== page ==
[MERGE] [BUG 363837] Catch _win32_delete_readonly failure to remove file or directory and try to recover

Aaron Bentley aaron at aaronbentley.com
Mon May 4 22:37:00 BST 2009

Hash: SHA1

Maritza Mendez wrote:
> On Mon, May 4, 2009 at 7:08 AM, Aaron Bentley <aaron at aaronbentley.com
> <mailto:aaron at aaronbentley.com>> wrote:
>     Unless what you
>     mean is that any arbitrary deletion on Windows can fail because some
>     random program may be holding a file open.

> Yes, that's exactly what I meant.  I don't think any of us would accept
> this behavior on Unix, and support for Windows should be held to the
> same standard.

I wish we could hold Windows to the same standard, which in this case
would be POSIX :-)

> I'm also conditioned to catch these things as soon as possible, before
> they propagate.  This is a low-level problem which should be prevented
> whenever possible.

I think you are making the case that win32's inability to delete an open
file is a bug which we should try to work around.  I think that's fair,
but your solution is not a very general solution.  It's only a solution
if you have reason to believe that the program holding the file open
will release it very soon.

I can think of only two cases where that is likely:
1. The program holding the file open is known to have been closed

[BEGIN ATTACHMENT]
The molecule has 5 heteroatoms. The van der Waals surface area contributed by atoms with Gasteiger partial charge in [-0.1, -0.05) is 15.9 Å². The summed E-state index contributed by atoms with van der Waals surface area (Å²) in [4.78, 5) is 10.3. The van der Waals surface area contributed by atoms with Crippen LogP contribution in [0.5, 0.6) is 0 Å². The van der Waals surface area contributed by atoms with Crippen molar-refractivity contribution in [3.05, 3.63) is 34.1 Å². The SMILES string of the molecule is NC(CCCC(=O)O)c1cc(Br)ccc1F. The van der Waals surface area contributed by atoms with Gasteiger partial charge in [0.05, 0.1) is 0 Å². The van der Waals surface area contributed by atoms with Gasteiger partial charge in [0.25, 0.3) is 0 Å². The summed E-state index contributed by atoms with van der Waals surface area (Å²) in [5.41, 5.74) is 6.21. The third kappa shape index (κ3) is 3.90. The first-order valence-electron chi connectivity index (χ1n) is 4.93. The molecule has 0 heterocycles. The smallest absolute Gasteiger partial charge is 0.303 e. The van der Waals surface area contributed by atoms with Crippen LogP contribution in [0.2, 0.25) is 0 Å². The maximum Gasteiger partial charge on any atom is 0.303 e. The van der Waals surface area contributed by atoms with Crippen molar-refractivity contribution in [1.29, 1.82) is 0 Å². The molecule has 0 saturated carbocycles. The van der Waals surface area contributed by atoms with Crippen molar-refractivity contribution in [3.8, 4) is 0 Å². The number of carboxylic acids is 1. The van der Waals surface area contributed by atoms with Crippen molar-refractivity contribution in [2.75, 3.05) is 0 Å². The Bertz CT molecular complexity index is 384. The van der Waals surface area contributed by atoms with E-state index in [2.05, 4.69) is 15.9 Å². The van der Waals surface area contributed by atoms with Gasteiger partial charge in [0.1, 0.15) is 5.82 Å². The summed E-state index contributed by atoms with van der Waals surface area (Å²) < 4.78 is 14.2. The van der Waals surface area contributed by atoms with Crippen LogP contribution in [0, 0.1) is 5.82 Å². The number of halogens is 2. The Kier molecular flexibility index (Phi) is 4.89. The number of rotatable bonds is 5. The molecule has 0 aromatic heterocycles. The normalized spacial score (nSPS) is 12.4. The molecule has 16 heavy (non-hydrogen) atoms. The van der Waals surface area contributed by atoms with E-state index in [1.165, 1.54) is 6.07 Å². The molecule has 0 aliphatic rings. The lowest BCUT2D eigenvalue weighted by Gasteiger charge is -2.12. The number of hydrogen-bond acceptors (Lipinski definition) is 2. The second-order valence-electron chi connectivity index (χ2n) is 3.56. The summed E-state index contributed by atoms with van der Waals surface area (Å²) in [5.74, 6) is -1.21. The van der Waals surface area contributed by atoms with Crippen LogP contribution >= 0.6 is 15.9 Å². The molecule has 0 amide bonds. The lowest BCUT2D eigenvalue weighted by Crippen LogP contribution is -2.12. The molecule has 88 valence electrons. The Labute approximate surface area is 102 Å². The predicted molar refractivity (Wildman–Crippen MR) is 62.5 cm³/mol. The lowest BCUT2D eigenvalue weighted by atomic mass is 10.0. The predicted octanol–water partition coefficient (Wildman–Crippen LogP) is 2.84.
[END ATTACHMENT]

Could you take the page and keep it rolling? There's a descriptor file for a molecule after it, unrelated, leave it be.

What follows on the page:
2. The program holding the file open is a scanner of some kind that hold
   the file open briefly.

A very common case will be that the user has the file open in another
program, and in that case, the most productive path may be to request
that the user close the file.

So I think this solution is actually linked to the concept of running an
external program with temp files.

>     Please catch specific exceptions, not using a bare except clause.  Many
>     causes of deletion failure are unrecoverable (file does not exist, file
>     is a directory, etc), so they should propagate immediately.
> That's really my point also.  My objections to what I found in osutils
> are (1) a bare exception comes back to the caller (notice the bare
> "raise" in the released code) and (2) no attempt to do anything useful
> about it is made.

I think we're actually disagreeing.  I see bare except as a bad choice
and a bare raise as a good choice.

A bare raise propagates the original exception, so it gives callers the
opportunity to handle it themselves.  Because it is the original
exception, callers can handle different failure modes in different ways.
 It is also consistent with the behaviour on Unix, so fewer special
cases are required.

A bare except, on the other hand, catches exceptions we shouldn't catch,
including MemoryError, KeyboardInterrupt, and causes of deletion failure
 which we can do nothing about.

> So I am prepared to create and submit a different patch when I get spare
> time.  I still intend to add second-chance code with a small delay, but
> these deltas will then be in the high-level callers (diff and merge). 
> This will result in some duplication and maybe some small obfuscation.

One option would be to define an error handler that does this
second-chance code and provide that as the onerror parameter.  I think
that would duplicate very little code.

> It also means that diff and merge will deal with a low-level problem
> which so far has been seen only on Windows.

Since this solution mostly applies to temp directories used as input for
external programs, perhaps it could be provided as a class:
osutils.TempDir or something like that.

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